John Chalmers was born on 1st October, 1815 in Cupar, Fife, Scotland as the sixth child of Carter David Chalmers and Isabella Kilgour. He had nine siblings, namely: Isabella, Margaret, Bettie, Peter, Elisabeth, Jean, Christian, Agnes and Helen, who had been born at various locations around Fife: Leuchars, Cults and Cupar.
At the time of the 1841 Census (7th June) John Chalmers (25) was employed as an Agricultural Labourer and was residing with his parents, David and Isabella both 55 years old. David was employed at a Linen Thrower. Also resident were Jane (25), Agnes (20) and Helen (14), all three employed as Flax Spinners. The family was residing at Haugh Mill, just south of the village of Windygates in the Parish of Markinch in Fife.
Shortly after the Census was taken, John's father David Chalmers died on 14th November, 1841 in Markinch Parish. His mother Isabella died on 8th September, 1846, also in Markinch.
WINDYGATES, a village, in that part of the parish of Markinch which formed the late quoad sacra parish of Milton of Balgonie, district of Kirkcaldy, county of Fife, 2 miles (E. S. E.) from the village of Markinch; containing 120 inhabitants. This village lies in the south-eastern part of the parish, bordering on the parish of Kennoway, and is on the high road from Markinch to Leven. A little to the south flows the river Leven, which turns various paper and other mills; and in the vicinity, at Cameron bridge, is an extensive distillery.
The neighbouring Cameron Bridge Distillery was founded in 1824 and the distillery exists on the same site to this day, owned by Diageo.
The Haugh Mill would have referred to the immediate community rather than the mill buildings per se. The Haugh Spinning Mill (Flax) would have been where John's father and three younger sisters worked.
An 1856 description reads:
Haugh Spinning MIll
1/4 Mile S.W. of the Village of Windygates.
Several lofty stone buildings etc. in which Flax & Tow are manufactured into various articles of use. The Mill is driven partly by water & partly by Steam each equals 30 Horse power. and employs 152 females & 31 Males. the former earn from 2 to 5/6 (shillings), the latter from 9/- to 20/-. Situate on the N. Side of the River Leven Near Cameron Bridge Distillery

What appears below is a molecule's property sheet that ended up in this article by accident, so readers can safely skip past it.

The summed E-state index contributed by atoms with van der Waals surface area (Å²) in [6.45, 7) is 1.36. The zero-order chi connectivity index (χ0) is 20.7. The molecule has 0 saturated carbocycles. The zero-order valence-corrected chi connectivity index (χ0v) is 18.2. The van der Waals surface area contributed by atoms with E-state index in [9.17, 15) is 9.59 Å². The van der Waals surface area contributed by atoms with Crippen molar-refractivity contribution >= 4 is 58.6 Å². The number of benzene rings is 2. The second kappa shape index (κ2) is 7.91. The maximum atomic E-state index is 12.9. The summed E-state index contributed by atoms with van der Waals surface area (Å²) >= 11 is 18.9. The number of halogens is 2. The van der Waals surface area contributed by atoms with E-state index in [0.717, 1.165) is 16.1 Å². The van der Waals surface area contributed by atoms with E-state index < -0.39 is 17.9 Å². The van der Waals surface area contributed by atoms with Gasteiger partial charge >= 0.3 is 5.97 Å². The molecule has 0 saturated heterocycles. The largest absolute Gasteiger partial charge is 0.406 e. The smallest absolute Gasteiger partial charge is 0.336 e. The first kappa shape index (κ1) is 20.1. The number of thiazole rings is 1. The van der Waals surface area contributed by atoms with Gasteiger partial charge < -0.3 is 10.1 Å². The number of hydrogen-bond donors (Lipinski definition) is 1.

Elizabeth Downs, daughter of Baker William Downs and his wife Elizabeth Martin was born in Falkrk in around 1820. At the time of the 1841 Census (7th June). Elizabeth (22) was residing at Longcroft, Parish of Denny in Stirlingshire with her mother Elizabeth (70) and brother Police Officer William Downs (30).
Some time after the 1841 Census, John Chalmers left the family dwelling at Haugh Mill in Fife and fate led him to Longcroft where he met Elizabeth.
When John was 29, he married Elizabeth Downs, then aged about 24 in the Parish of Denny on 9th November, 1844, no doubt at Longcroft.
On 27th April, 1845 in Denny, John and Elizabeth's first child, David Chalmers, named after his paternal grandfather, was born in Denny. John Chalmers, named after his father, was born about 1847. Isabella Chalmers, named after her paternal grandmother, was born on 1st July, 1849 in Denny.
At the time of the 1851 Census (31st March) John Chalmers were residing at Shedding Road in the parish of Denny. John (38) was employed as a Publican. Also resident were his wife Elizabeth (35), and their children David (6), John (4) and Isabella (2).
A small village, immediately west, and joining ParKfoot. The houses are mostly one storey high, Tiled & Slated It contains a Schoolhouse and two public houses. The population are Chiefly Miners and Weavers. Principal proprietor, Adam Smith Esqr. Denny.
The Shedding was the gushet at the west end of Longcroft and it would have been close to that where the Chalmers family resided. Today, a WWI War memorial stands at that gushet.